Oct 21 2011
Basic United States History
2012 – 2013
The history of the United States of America is a vast subject to complete in two semesters. Basic United States History is titled “basic” because of the reading level of the textbook. In all other respects it is as or more challenging than the regular United States History course. The course is a yearlong survey of the history of this nation and its successful completion is required for graduation from Rockridge. This course is designed to be used with the textbook and a number of outside readings and films (commercial as well as documentary). It will incorporate primary and secondary source material to refute some popular American myths and to focus on five key themes:
- The revolution against Great Britain and establishing an independent government.
- The Civil War and the making of the United States of America.
- Populism, Progressivism and the quest for equality of all citizens.
- The Great Depression and emergence of the United States as the world power.
- The Cold War, its challenges and emerging new trials after the fall of the Soviet Union.
Grades are calculated as described by the student handbook. All grades received are percent averages (I do not use points). Each nine weeks grade is computed from:
30% – quiz and test scores
40% – assignments (20% short term assignments/in-class activities/group work, and 20% from each of the 9-weeks projects)
10% – class attendance/preparedness/participation
20% – comprehensive nine weeks exam
An average of both nine weeks comprises the semester grade.
Four 9-weeks projects are included with regular assignments accounting for one-half of each total assignment grade during those 9-weeks. These projects vary over the course of the year and detailed instructions for each will be handed out at the beginning of each new 9-week quarter. The first project is a local or technology history research project assigned by the instructor. The second is a “Memory Book” of experiences from the student’s life. The third is a memorial to a friend or relative who witnessed first hand the first three-fourths of the 20th century, and the final project will be the tracing of a family tree and interview of a person on that tree. All projects require the generation of a two to five page typed paper, and all project must be turned in for the successful completion of this course. Writing is a skill that will be stressed during the course and all assignments and projects are required to be typed.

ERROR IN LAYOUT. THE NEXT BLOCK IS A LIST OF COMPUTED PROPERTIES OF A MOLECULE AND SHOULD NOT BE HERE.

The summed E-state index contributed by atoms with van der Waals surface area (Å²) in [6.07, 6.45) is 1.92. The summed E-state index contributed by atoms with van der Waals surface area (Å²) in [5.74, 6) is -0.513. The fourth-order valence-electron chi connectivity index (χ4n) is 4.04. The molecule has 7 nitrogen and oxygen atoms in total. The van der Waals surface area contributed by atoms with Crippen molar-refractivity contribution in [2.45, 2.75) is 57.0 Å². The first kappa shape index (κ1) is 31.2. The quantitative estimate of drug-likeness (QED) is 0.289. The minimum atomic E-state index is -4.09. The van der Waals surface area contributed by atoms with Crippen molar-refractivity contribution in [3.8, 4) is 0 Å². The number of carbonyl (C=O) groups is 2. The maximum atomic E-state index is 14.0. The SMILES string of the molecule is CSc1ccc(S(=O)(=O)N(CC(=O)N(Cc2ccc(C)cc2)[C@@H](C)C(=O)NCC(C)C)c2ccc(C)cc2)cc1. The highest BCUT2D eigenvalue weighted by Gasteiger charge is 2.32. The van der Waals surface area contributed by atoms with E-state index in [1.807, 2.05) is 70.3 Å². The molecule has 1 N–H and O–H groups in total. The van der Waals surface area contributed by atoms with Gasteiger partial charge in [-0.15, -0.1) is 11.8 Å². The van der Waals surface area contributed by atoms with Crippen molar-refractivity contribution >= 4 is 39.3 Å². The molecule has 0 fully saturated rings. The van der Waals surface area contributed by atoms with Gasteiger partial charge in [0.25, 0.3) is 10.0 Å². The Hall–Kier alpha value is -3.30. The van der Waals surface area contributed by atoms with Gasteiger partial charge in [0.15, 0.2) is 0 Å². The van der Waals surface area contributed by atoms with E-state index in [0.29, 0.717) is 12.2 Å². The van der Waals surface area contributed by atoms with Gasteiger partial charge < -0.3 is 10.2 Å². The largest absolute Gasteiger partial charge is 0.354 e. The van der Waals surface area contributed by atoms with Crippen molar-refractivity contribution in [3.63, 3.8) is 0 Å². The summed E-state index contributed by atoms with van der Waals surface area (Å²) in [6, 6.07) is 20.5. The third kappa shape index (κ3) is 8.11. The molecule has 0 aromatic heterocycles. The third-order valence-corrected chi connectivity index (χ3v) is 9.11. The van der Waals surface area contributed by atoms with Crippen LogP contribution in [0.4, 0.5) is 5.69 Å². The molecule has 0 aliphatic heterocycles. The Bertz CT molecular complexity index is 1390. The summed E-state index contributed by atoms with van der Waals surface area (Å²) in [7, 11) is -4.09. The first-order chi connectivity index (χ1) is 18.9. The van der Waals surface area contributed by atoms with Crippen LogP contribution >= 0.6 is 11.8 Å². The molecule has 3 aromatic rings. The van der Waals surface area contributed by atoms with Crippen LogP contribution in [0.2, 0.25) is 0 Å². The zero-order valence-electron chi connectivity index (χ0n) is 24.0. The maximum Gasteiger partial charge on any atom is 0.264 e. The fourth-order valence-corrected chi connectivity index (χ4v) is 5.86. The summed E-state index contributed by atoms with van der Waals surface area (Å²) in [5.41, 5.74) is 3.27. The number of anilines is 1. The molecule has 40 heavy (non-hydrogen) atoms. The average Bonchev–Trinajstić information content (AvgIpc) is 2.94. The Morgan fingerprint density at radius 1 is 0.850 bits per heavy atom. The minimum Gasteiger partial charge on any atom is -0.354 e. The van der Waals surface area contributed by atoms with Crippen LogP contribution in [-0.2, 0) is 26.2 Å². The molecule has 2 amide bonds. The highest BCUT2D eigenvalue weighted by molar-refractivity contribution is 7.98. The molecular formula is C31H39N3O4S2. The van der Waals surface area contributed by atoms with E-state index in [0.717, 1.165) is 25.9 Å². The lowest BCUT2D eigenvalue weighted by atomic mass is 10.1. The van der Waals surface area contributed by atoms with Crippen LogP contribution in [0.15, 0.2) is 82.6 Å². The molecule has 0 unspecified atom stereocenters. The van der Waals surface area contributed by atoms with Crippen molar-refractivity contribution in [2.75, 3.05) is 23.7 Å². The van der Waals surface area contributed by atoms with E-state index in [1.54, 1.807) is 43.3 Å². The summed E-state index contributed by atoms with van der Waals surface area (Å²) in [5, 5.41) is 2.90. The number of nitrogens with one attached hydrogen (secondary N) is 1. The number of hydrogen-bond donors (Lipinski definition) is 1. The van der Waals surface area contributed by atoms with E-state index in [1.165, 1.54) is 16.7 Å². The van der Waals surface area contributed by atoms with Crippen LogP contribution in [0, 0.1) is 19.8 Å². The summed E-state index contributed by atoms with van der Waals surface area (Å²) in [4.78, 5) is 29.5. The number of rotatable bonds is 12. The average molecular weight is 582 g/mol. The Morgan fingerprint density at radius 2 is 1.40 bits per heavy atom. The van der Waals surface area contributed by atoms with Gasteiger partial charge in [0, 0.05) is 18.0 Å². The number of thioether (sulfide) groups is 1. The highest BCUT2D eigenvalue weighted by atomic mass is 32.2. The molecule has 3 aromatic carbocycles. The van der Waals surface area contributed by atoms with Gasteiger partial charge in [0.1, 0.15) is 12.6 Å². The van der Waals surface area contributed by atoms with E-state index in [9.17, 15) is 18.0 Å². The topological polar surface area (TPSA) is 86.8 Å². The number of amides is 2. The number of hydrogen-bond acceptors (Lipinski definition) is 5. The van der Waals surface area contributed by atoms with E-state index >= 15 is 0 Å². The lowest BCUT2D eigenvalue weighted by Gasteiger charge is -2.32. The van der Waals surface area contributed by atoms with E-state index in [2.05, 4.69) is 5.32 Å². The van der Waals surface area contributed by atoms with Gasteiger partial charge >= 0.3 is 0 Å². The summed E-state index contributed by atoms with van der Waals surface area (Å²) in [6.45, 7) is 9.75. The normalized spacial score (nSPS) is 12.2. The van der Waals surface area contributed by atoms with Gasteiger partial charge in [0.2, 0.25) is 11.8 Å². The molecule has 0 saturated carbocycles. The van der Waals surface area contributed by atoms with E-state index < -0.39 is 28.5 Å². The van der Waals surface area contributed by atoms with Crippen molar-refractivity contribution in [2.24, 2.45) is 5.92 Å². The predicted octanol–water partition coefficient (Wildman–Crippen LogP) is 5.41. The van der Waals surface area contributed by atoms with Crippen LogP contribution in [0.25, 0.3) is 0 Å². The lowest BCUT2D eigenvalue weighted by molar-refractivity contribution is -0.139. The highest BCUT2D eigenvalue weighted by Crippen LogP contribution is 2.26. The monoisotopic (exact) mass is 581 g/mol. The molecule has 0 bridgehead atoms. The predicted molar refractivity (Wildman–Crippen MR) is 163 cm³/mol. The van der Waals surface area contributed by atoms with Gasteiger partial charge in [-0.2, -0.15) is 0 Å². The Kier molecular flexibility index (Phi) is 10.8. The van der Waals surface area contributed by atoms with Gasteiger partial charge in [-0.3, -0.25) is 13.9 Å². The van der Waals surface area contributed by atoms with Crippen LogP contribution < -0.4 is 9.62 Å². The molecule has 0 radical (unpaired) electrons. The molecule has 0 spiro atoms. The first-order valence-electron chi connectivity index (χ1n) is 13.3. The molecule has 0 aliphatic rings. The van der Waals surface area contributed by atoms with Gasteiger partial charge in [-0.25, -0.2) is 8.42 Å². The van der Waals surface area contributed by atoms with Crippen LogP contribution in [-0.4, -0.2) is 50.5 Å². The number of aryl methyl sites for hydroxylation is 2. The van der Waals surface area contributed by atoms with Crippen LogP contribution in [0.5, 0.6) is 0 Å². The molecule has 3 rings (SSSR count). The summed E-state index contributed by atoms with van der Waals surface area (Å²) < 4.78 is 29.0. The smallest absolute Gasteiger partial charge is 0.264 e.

Quizzes will occur frequently (sometimes daily) over reading assignments. Tests will be given at regular intervals, usually at the completion of one or more chapters (or the end of unit) in the textbook. A comprehensive exam for each 9-week quarter will be given over all material presented during that 9-weeks. Some quizzes may be open book or taken with notes. Tests and exams are all closed book and without notes. Some tests will contain a short answer or essay question in addition to objective (multiple choices and matching) questions.
A general outline of what the student can expect to study during the year follows.
First Nine Weeks:
Early American History, the birth of a nation, the making of the United States and building a powerful nation will all be incorporated in the first 9-week quarter. This includes the early exploration of the New World, the revolution, civil war and reconstruction of the United States. (Chapters 1 – 11)
Second Nine Weeks:
The growth of the United States as it expands and industrializes – a nation on the brink of change during the later 19th and into the early 20th centuries. The rising of the populist and progressive movements as well as America’s becoming an imperial power are included. The study ends with the Great War (precursor to ending U.S. isolationism) and a look at the results that would lead to a second global conflict in twenty years. (Chapters 12 – 17)
Third Nine Weeks:
We start with the roaring twenties and look at the interwar period. Guest speakers are brought into the classroom to share their living memories of life in the United States’ period of turmoil of the Great Depression, World War II and Korea. The course will delve more deeply into these topics because of their continuing impact on our current history. The beginnings of the Cold War and the 1950’s complete the study. (Chapters 18 – 23)
Fourth Nine Weeks:
A look at the tremendous upheaval and demand for change as well as look to the future conclude the year. A Cold War with hot spots dominates the majority of the final 9-weeks: Vietnam, the moon landing, the civil rights movement and turbulent 1960’s are the principle focus of this study. Watergate, the transition from the Cold War to new challenges (i.e., Cuba, Nicaragua, Iran, Iraq, and Afghanistan et al.), and technology advances wrap up the year. (Chapters 24 – 32)
The entire history of the United States is a daunting topic. It is a primary goal of this course to convey a sense of interest and learning rather than to rush through a textbook in order to “cover” all of the material presented. There will be much that is not contained in the text that I will add.
If you have questions concerning any of this material please feel free to contact me. I use an answering machine to screen calls at home so please leave a message. During the school day the best time to contact me is before school, during my prep-time and immediately after school.
David R. Potthast, MA
LCDR, USN – Retired
School: (309) 793-8020
Home: (309) 582-0969
E-mail: (work) email@example.com